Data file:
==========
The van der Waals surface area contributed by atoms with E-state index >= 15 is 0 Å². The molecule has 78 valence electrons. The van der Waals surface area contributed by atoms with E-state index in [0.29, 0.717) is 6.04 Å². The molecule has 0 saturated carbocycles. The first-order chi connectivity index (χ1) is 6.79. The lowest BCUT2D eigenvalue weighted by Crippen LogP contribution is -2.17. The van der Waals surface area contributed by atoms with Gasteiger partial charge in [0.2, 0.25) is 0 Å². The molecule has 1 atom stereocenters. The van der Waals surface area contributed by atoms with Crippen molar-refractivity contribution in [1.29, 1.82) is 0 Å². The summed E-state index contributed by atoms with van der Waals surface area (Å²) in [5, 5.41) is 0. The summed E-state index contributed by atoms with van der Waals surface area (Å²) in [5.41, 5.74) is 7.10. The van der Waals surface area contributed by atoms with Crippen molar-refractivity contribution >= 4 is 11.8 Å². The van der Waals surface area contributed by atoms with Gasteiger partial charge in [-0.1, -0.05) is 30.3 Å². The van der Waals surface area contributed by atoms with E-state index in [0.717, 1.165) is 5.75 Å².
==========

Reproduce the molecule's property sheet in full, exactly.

The van der Waals surface area contributed by atoms with E-state index >= 15 is 0 Å². The molecule has 78 valence electrons. The van der Waals surface area contributed by atoms with E-state index in [0.29, 0.717) is 6.04 Å². The molecule has 0 saturated carbocycles. The first-order chi connectivity index (χ1) is 6.79. The lowest BCUT2D eigenvalue weighted by Crippen LogP contribution is -2.17. The van der Waals surface area contributed by atoms with Gasteiger partial charge in [0.2, 0.25) is 0 Å². The molecule has 1 atom stereocenters. The van der Waals surface area contributed by atoms with Crippen molar-refractivity contribution in [1.29, 1.82) is 0 Å². The summed E-state index contributed by atoms with van der Waals surface area (Å²) in [5, 5.41) is 0. The summed E-state index contributed by atoms with van der Waals surface area (Å²) in [5.41, 5.74) is 7.10. The van der Waals surface area contributed by atoms with Crippen molar-refractivity contribution >= 4 is 11.8 Å². The van der Waals surface area contributed by atoms with Gasteiger partial charge in [-0.1, -0.05) is 30.3 Å². The van der Waals surface area contributed by atoms with E-state index in [0.717, 1.165) is 5.75 Å².